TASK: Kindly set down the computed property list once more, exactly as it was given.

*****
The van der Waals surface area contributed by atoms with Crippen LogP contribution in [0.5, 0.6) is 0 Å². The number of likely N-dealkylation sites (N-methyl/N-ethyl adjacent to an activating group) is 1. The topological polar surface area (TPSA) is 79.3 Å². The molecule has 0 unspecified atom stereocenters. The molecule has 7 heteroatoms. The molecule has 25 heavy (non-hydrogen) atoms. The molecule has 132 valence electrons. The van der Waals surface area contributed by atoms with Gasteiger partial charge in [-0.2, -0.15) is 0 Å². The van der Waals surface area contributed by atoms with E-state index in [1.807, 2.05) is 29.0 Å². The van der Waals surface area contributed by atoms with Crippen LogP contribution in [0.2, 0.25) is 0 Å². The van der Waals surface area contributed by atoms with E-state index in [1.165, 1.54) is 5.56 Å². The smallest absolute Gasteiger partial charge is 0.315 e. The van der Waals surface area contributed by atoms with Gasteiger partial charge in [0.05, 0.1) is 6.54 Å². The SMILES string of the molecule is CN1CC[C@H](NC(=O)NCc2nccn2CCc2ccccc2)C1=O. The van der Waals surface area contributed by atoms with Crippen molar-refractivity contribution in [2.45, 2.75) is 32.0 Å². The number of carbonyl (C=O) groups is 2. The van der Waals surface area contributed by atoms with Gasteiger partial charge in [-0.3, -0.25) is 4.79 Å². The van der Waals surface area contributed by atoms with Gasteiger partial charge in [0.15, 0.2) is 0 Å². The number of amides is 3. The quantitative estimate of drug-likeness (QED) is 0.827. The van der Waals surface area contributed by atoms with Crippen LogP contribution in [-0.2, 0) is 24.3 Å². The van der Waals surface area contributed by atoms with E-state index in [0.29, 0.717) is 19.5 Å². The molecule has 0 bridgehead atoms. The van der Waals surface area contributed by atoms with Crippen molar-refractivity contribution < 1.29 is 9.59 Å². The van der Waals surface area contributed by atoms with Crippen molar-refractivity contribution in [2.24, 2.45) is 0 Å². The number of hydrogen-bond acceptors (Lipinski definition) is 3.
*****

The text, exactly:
The van der Waals surface area contributed by atoms with Crippen LogP contribution in [0.5, 0.6) is 0 Å². The number of likely N-dealkylation sites (N-methyl/N-ethyl adjacent to an activating group) is 1. The topological polar surface area (TPSA) is 79.3 Å². The molecule has 0 unspecified atom stereocenters. The molecule has 7 heteroatoms. The molecule has 25 heavy (non-hydrogen) atoms. The molecule has 132 valence electrons. The van der Waals surface area contributed by atoms with Gasteiger partial charge in [-0.2, -0.15) is 0 Å². The van der Waals surface area contributed by atoms with E-state index in [1.807, 2.05) is 29.0 Å². The van der Waals surface area contributed by atoms with Crippen LogP contribution in [0.2, 0.25) is 0 Å². The van der Waals surface area contributed by atoms with E-state index in [1.165, 1.54) is 5.56 Å². The smallest absolute Gasteiger partial charge is 0.315 e. The van der Waals surface area contributed by atoms with Gasteiger partial charge in [0.05, 0.1) is 6.54 Å². The SMILES string of the molecule is CN1CC[C@H](NC(=O)NCc2nccn2CCc2ccccc2)C1=O. The van der Waals surface area contributed by atoms with Crippen molar-refractivity contribution in [2.45, 2.75) is 32.0 Å². The number of carbonyl (C=O) groups is 2. The van der Waals surface area contributed by atoms with Gasteiger partial charge in [-0.3, -0.25) is 4.79 Å². The van der Waals surface area contributed by atoms with Gasteiger partial charge in [0.15, 0.2) is 0 Å². The number of amides is 3. The quantitative estimate of drug-likeness (QED) is 0.827. The van der Waals surface area contributed by atoms with Crippen LogP contribution in [-0.2, 0) is 24.3 Å². The van der Waals surface area contributed by atoms with E-state index in [0.29, 0.717) is 19.5 Å². The molecule has 0 bridgehead atoms. The van der Waals surface area contributed by atoms with Crippen molar-refractivity contribution < 1.29 is 9.59 Å². The van der Waals surface area contributed by atoms with Crippen molar-refractivity contribution in [2.24, 2.45) is 0 Å². The number of hydrogen-bond acceptors (Lipinski definition) is 3.